This article considers the current status of police reform and the many problems associated with it. It argues that the current proposals are very largely producer-driven rather than consumer-led and if implemented would serve to undermine the Prime Minister’s policy commitment to both public service reform and the encouragement of greater consumer choice. Recent public opinion polls indicate that consumer perceptions of police amalgamations are almost wholly negative. It is also argued that the criteria for determination of ‘stand-alone' forces set by the Home Office has proven to be highly arbitrary. It argues for the need for more effective collaboration between forces and for much closer local authority involvement in the delivery of local police services. It highlights possible local government reform proposals within the forthcoming White Paper and the need to link reform of local government structures with those of police forces. It concludes with an evaluation of neighbourhood policing strategy and the need for joint responsibility and oversight between police and local authority to both anchor and sustain this important initiative.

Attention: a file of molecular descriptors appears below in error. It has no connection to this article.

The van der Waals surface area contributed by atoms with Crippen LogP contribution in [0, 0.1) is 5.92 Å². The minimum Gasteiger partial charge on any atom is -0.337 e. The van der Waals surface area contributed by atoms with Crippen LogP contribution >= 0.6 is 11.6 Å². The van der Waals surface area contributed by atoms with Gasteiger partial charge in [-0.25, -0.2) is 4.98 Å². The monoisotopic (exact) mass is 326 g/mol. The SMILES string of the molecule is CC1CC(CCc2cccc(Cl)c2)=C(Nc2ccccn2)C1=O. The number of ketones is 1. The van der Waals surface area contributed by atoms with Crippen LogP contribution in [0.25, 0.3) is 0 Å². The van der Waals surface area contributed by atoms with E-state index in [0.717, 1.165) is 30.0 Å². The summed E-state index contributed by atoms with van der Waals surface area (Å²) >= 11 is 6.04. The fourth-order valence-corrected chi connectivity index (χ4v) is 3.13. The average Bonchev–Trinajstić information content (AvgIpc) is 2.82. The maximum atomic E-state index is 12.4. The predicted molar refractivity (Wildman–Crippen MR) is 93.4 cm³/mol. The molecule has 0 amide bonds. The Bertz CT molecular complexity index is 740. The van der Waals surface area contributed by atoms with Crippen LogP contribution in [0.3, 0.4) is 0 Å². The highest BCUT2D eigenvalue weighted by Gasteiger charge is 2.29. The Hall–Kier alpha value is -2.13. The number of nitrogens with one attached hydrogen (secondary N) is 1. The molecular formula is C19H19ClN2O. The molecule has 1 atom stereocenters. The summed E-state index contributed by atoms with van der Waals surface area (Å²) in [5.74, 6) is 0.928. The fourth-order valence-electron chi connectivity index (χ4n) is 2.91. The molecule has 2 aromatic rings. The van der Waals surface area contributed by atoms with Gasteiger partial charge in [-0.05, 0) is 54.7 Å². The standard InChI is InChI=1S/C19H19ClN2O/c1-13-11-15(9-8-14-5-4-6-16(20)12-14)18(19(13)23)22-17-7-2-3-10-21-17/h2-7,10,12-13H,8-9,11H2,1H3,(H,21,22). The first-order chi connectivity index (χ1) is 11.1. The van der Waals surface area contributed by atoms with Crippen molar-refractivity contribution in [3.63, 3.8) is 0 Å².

|Number of pages||14|
|Journal||The Police Journal|
|Publication status||Published - 2006|